2006 Porsche Boxster review
Supreme handling characteristics, pinpoint steering, plenty of usable power especially in "S" model, usable cargo compartment, fast power-top operation.
Options are costly, interior controls are a little busy.
What's New for 2006
Changes for the Boxster this year include a new optional tire-pressure monitor and a 19-inch Carrera Sport wheel design. The navigation system has been improved, and an available electronic logbook function has been integrated with the communication management system.
Although the 911 has been the staple of Porsche's lineup for over three decades, the debut of the Boxster in 1997 ushered in a new era of the more affordable Porsche convertible. With its compact, midengine layout and formidable handling prowess, the flat-six-powered Boxster quickly became one of the best-selling cars in the luxury roadster segment. Although many of its competitors, such as the BMW Z3 and Mercedes-Benz SLK had equally prestigious names, the Boxster's thrilling driving experience was often enough to keep buyers from looking any further.
The year 2000 saw the introduction of the more powerful "S" version, which boasted more power -- 250 horsepower compared to the standard Boxster's 217 ponies -- along with upgraded brakes and suspension. Although the S is more expensive than the regular Boxster, it bridges the performance and financial gap between the base Boxster and the 911 Cabriolet. In 2003, both Boxsters received minor upgrades to keep them relevant in the face of faster, more refined rivals. More power is always nice, and the upgrades to the Boxster's variable valve timing system (called VarioCam) netted eight more horsepower on each engine, for a total of 225 in the base car and 258 in the S.
For 2005, Porsche made its most significant revisions yet. The Boxster's 2.7-liter flat six-cylinder increased its horsepower rating from 225 to 240, and the S's 3.2-liter six moved from 258 to 280 hp. As a result, both models increased their top speeds -- 159 miles per hour for the Boxster and 166 mph for the Boxster S. Corresponding 0-60 times are 5.9 and 5.2 seconds. Also new was the addition of head airbags that complement the current side airbag system. The head airbags deploy from door window side rails. In addition, Porsche tweaked the brakes for improved performance and added its stability control system to the standard equipment list.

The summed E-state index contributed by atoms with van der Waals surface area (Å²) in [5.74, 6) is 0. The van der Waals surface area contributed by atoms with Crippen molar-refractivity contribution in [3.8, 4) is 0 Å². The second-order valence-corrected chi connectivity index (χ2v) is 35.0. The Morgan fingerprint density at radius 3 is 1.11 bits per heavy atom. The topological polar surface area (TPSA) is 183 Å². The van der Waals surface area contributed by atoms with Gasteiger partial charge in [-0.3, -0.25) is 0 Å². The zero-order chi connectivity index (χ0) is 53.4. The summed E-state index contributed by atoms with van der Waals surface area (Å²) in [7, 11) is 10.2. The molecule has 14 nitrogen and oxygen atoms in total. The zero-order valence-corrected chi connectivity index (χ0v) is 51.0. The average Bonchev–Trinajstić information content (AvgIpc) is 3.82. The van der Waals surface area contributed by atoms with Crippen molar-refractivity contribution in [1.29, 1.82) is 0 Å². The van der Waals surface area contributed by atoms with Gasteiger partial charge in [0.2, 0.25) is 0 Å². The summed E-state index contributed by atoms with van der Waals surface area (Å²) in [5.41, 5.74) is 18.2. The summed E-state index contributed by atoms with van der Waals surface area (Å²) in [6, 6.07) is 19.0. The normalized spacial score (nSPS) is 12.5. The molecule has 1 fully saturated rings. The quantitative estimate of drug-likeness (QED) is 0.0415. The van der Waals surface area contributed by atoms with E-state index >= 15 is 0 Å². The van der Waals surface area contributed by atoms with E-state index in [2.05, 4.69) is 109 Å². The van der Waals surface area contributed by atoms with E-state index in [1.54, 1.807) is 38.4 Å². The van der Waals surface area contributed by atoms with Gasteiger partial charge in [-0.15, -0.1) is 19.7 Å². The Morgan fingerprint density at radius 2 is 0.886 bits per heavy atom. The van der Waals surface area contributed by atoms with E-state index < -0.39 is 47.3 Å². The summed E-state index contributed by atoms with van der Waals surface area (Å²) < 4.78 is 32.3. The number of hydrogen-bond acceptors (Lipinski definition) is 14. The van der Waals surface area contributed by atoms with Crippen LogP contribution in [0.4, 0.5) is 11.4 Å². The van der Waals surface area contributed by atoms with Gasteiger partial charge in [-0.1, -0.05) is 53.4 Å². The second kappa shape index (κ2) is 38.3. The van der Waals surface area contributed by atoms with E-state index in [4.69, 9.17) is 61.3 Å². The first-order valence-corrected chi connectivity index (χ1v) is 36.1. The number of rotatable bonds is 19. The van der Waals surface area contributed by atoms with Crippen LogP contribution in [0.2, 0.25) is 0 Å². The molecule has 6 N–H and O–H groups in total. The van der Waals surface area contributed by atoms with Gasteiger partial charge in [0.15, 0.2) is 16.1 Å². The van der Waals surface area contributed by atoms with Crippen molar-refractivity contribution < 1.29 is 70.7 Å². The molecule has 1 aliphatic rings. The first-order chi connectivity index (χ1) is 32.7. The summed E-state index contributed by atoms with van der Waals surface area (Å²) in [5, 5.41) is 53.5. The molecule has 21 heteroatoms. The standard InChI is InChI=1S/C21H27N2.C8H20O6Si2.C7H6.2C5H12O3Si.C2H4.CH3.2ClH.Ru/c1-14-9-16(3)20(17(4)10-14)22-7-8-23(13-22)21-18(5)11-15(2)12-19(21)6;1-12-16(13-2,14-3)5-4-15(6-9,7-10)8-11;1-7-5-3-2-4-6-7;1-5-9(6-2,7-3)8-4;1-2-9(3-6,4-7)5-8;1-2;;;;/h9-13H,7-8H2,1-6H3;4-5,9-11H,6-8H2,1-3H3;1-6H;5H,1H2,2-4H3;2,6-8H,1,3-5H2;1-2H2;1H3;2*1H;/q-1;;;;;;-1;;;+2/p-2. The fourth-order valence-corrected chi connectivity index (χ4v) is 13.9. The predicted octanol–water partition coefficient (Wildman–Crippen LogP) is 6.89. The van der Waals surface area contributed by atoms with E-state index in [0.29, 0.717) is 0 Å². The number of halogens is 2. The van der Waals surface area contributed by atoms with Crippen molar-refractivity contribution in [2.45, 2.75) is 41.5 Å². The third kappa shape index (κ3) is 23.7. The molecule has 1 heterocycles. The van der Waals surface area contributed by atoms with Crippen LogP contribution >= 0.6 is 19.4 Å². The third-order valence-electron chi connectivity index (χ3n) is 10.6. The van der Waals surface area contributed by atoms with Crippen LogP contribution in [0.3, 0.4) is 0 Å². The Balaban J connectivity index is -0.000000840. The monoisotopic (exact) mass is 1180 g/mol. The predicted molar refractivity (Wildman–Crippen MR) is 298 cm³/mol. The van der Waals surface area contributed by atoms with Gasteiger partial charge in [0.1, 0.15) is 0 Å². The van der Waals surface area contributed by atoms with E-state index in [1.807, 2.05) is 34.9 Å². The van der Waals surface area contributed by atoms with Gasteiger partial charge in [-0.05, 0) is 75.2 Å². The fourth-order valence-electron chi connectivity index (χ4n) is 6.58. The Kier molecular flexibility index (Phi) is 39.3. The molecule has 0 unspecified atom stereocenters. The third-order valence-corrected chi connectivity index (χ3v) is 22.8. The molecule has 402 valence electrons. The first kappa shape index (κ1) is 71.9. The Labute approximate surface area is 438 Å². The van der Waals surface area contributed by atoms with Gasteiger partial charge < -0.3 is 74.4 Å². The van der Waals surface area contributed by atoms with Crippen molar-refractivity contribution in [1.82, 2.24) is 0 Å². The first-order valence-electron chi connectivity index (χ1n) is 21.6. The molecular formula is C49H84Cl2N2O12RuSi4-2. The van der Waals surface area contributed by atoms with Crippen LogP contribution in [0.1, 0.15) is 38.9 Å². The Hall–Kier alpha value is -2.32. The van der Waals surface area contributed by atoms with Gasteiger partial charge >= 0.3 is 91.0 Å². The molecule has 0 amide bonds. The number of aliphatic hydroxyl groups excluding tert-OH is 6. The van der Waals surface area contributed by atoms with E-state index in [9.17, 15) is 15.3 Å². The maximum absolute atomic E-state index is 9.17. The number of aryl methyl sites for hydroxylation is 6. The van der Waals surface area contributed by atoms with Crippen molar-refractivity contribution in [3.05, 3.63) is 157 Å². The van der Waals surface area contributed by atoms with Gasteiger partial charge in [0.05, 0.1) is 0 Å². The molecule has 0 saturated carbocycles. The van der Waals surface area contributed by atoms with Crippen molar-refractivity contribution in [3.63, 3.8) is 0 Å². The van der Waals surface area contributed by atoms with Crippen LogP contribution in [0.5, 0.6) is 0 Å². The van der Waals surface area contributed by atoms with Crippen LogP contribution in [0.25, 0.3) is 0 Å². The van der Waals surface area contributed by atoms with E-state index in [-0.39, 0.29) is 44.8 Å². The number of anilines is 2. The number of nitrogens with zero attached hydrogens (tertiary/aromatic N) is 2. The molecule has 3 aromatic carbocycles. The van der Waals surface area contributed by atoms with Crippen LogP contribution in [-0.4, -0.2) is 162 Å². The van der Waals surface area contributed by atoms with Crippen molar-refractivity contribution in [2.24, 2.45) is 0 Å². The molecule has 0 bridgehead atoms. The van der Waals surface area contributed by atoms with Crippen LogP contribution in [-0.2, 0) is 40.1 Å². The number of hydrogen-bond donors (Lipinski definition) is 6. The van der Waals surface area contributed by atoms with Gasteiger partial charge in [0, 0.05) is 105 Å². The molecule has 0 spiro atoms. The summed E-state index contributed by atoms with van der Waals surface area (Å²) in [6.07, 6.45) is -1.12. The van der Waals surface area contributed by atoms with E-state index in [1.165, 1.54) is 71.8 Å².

Now in its 10th year of production, Porsche's captivating Boxster remains a purpose-built sports car that's designed to go fast and provide optimum feedback while demanding the driver's undivided attention. It rewards skilled pilots with an unparalleled thrill ride and an unrivaled exhaust note.
Body Styles, Trim Levels and Options:
This midengine, two-seat roadster comes as either the Boxster or the Boxster S. The standard equipment list on both models includes such features as leather-trimmed seats with power recline; a leather-covered steering wheel, gearshift knob, armrests and handbrake handle; a seven-speaker CD stereo; and a power top. Optional equipment includes items like full leather power seating, automatic climate control, a Bose digital sound system, bi-HID headlights, rear parking assist, a three-piece wind deflector, heated seats, a navigation system and a removable aluminum hardtop. Porsche's active suspension management system is also optional on both models, and ordering it specifies a 10mm lower ride height. The standard Boxster comes with 17-inch wheels, while the S wears 18-inch wheels; 19s are optional on both.
Powertrains and Performance:
Both models use a horizontally opposed six-cylinder engine. In the standard Boxster, it displaces 2.7 liters and produces 240 horsepower. The Boxster S uses a 3.2-liter version of the same engine with 280 hp. A five-speed manual transmission is fitted to the Boxster, while the Boxster S gets a six-speed unit. An automatic, Porsche's five-speed Tiptronic S automanual, is also available for either car. Other Boxster S upgrades include higher-rate springs and shocks, longer control arms and standard lightweight 18-inch wheels. Porsche claims that the standard Boxster will sprint to 60 mph in 5.9 seconds, while the S accomplishes the same feat in just 5.2 ticks of the watch.
Side airbags, traction control and four-wheel antilock disc brakes are standard on both Boxsters. Electronic stability control, dubbed PSM, is also standard, and a tire-pressure monitoring system is optional. The side airbag system includes head-protecting airbags that deploy from the door window sills. To date, no crash tests of the Boxster have been conducted.
Interior Design and Special Features:
The Boxster's seats are firm and supportive, and substantial bolstering holds occupants in place on tight turns. Like the 911, the Boxster's cabin is good-looking but a little confusing at first glance. The gauge cluster is well laid out, but the climate and radio controls can be hard to decipher. Materials quality has been improved over the years, so at least now you feel like you're in a high-dollar sports car. With two cargo areas (one up front and one in back), there is ample cargo space available.
As a commuter vehicle, the Boxster's tight steering, brakes and clutch can make it a chore around town. Buy a BMW Z4 or Mercedes SLK if your primary driving environment resembles the mega-mall parking lot. Rather, the Porsche Boxster shines as a weekend-getaway vehicle, providing comfort and space for two adults and their luggage with driving characteristics that are thoroughly enjoyable at speed.
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